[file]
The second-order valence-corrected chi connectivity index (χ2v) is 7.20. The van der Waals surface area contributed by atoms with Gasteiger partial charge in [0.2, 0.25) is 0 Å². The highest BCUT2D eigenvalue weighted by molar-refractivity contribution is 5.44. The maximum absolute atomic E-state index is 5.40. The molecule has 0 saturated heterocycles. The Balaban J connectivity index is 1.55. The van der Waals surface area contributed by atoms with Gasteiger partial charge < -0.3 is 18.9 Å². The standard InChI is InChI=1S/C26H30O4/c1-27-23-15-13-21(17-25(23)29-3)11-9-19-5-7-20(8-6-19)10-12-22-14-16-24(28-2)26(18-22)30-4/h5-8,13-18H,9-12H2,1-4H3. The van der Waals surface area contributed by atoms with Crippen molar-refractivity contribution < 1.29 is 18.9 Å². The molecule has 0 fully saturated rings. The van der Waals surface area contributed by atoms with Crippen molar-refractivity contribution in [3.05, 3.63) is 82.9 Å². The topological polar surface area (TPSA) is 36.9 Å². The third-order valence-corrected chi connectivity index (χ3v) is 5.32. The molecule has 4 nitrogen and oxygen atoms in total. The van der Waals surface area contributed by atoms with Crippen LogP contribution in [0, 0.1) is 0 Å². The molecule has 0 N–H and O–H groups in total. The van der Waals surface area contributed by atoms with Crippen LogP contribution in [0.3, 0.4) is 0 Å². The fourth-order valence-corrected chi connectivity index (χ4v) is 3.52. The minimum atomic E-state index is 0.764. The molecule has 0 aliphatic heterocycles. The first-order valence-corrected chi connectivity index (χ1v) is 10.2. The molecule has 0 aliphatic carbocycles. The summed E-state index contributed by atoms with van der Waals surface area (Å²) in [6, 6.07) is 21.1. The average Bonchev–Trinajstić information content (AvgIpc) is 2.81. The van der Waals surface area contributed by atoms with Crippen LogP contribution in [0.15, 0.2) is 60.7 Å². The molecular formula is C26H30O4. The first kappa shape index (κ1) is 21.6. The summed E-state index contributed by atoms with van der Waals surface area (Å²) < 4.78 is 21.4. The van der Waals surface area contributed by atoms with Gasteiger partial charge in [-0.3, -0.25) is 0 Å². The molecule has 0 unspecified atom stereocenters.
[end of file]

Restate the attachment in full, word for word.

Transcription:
The second-order valence-corrected chi connectivity index (χ2v) is 7.20. The van der Waals surface area contributed by atoms with Gasteiger partial charge in [0.2, 0.25) is 0 Å². The highest BCUT2D eigenvalue weighted by molar-refractivity contribution is 5.44. The maximum absolute atomic E-state index is 5.40. The molecule has 0 saturated heterocycles. The Balaban J connectivity index is 1.55. The van der Waals surface area contributed by atoms with Gasteiger partial charge < -0.3 is 18.9 Å². The standard InChI is InChI=1S/C26H30O4/c1-27-23-15-13-21(17-25(23)29-3)11-9-19-5-7-20(8-6-19)10-12-22-14-16-24(28-2)26(18-22)30-4/h5-8,13-18H,9-12H2,1-4H3. The van der Waals surface area contributed by atoms with Crippen molar-refractivity contribution < 1.29 is 18.9 Å². The molecule has 0 fully saturated rings. The van der Waals surface area contributed by atoms with Crippen molar-refractivity contribution in [3.05, 3.63) is 82.9 Å². The topological polar surface area (TPSA) is 36.9 Å². The third-order valence-corrected chi connectivity index (χ3v) is 5.32. The molecule has 4 nitrogen and oxygen atoms in total. The van der Waals surface area contributed by atoms with Crippen LogP contribution in [0, 0.1) is 0 Å². The molecule has 0 N–H and O–H groups in total. The van der Waals surface area contributed by atoms with Crippen LogP contribution in [0.3, 0.4) is 0 Å². The fourth-order valence-corrected chi connectivity index (χ4v) is 3.52. The minimum atomic E-state index is 0.764. The molecule has 0 aliphatic heterocycles. The first-order valence-corrected chi connectivity index (χ1v) is 10.2. The molecule has 0 aliphatic carbocycles. The summed E-state index contributed by atoms with van der Waals surface area (Å²) in [6, 6.07) is 21.1. The average Bonchev–Trinajstić information content (AvgIpc) is 2.81. The van der Waals surface area contributed by atoms with Crippen LogP contribution in [0.15, 0.2) is 60.7 Å². The molecular formula is C26H30O4. The first kappa shape index (κ1) is 21.6. The summed E-state index contributed by atoms with van der Waals surface area (Å²) < 4.78 is 21.4. The van der Waals surface area contributed by atoms with Gasteiger partial charge in [-0.3, -0.25) is 0 Å². The molecule has 0 unspecified atom stereocenters.